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A global perspective on hypertension: a Lancet Commission

drpatricioDespite extensive knowledge about how to prevent and treat hypertension, it has been the number one killer in the world for more than 10 years. Elevated blood pressure is the principal risk factor for cardiovascular diseases worldwide,1, 2 affecting one billion individuals globally. It is the cause of 54% of strokes and 47% cases of ischaemic heart disease, and is responsible for 7·6 million premature deaths per year (ie, 13·5% of all deaths worldwide) and 92 million disability-adjusted life-years.

Approximately 80% of all cardiovascular mortality is estimated to occur in low-income and middle-income countries.4 WHO estimates that the prevalence of hypertension is highest in Africa (affecting 46% of adults older than 25 years, as compared with 35% in the Americas and 40% in the rest of the world). Awareness, treatment, and control of hypertension are very low in low-income and middle-income countries, with the PURE study6 reporting that 46·5% of hypertensive participants were aware of their status, but only 32·5% of those treated were controlled. However, awareness, treatment, and control are also relatively low in high-income countries, which is an increasing problem due to longer life expectancy. Moreover, treated people with hypertension, with blood pressure below 140/90 mm Hg, still have an approximately 50% increased risk of any cardiovascular even.

The Lancet has taken the initiative to launch a Commission on hypertension, with the aim of generating a campaign to implement priority actions to improve management of elevated blood pressure and hypertension globally. The Commission will briefly review the current evidence on prevention and treatment of elevated blood pressure and hypertension as well as cardiovascular complications. The focus will be on unsolved issues, with the aim of rethinking these in the context of new techniques for patient characterisation and health education in general. The Commission will also seek to identify new ways to manage hypertension globally. As new techniques will be an important part of the solutions, the suggested actions will not always have a strong evidence base, but will highlight where further research might be most beneficial. Therefore, the aim of the Lancet Commission will not be to do an extensive review on hypertension or to rewrite current guidelines on management of hypertension.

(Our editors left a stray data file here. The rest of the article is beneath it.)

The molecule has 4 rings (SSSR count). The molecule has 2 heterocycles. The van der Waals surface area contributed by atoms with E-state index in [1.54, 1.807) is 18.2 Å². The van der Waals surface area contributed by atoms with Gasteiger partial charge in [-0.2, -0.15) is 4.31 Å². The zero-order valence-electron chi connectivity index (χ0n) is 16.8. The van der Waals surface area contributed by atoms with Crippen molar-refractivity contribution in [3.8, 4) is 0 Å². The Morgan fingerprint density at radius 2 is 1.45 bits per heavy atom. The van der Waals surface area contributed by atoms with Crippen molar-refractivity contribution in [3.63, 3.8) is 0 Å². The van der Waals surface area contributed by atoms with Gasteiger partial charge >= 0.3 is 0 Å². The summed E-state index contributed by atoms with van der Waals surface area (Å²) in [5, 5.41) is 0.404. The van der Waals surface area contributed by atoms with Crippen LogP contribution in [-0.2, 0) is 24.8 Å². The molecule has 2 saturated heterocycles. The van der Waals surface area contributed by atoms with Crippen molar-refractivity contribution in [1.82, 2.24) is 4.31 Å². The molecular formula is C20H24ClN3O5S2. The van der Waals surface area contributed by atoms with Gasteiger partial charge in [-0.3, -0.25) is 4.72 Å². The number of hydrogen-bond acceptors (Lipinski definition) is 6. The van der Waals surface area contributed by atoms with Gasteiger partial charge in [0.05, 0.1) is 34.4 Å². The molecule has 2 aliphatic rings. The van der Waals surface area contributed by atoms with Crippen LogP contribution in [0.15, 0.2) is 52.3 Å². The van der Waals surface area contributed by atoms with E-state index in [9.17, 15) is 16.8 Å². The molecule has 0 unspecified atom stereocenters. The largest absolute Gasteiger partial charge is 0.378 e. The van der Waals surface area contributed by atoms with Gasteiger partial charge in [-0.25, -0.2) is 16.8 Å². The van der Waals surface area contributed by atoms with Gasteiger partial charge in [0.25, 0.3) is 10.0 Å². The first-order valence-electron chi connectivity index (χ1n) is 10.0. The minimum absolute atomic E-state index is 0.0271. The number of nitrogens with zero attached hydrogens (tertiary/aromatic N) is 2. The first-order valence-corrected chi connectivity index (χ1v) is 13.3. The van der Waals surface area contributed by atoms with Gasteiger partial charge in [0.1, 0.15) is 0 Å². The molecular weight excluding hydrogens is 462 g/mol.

A Lancet Commission on hypertension is timely because the world's population, the global health community in general, and especially policy makers have to be reminded that elevated blood pressure and hypertension still represent the primary preventable cause of cardiovascular disease, despite improved pathophysiological understanding and better antihypertensive drugs. Therefore, management of elevated blood pressure and hypertension has to be improved globally, with different actions depending on regional conditions. In general, identification of people at risk of developing hypertension or its complications, as well as preventive actions, have to be improved. Better characterisation of patients should enable more individualised prevention and treatment, so increasing effectiveness with fewer side-effects leading to better patient compliance. Additionally, better targeted education will improve implementation of current guidelines and empower patients to take responsibility for their own health, improving prevention as well as treatment.

The Commissioners are Sonia Angell, Samira Asma, Pierre Boutouyrie, Dylan Burger, Julio A Chirinos, Albertino Damasceno, Christian Delles, Anne-Paule Gimenez-Roqueplo, Dagmara Hering, Patricio López-Jaramillo, Fernando Martinez, Michael Hecht Olsen (Chair), Vlado Perkovic, Ernest R Rietzschel, Giuseppe Schillaci, Alta Schutte, Angelo Scuteri, James Sharman, Kristian Wachtell, and Ji Guang Wang.

MHO has received research funding from the Novo Nordisk Foundation.

Original content http://www.thelancet.com/journals/lancet/article/PIIS0140-6736%2815%2961178-3/fulltext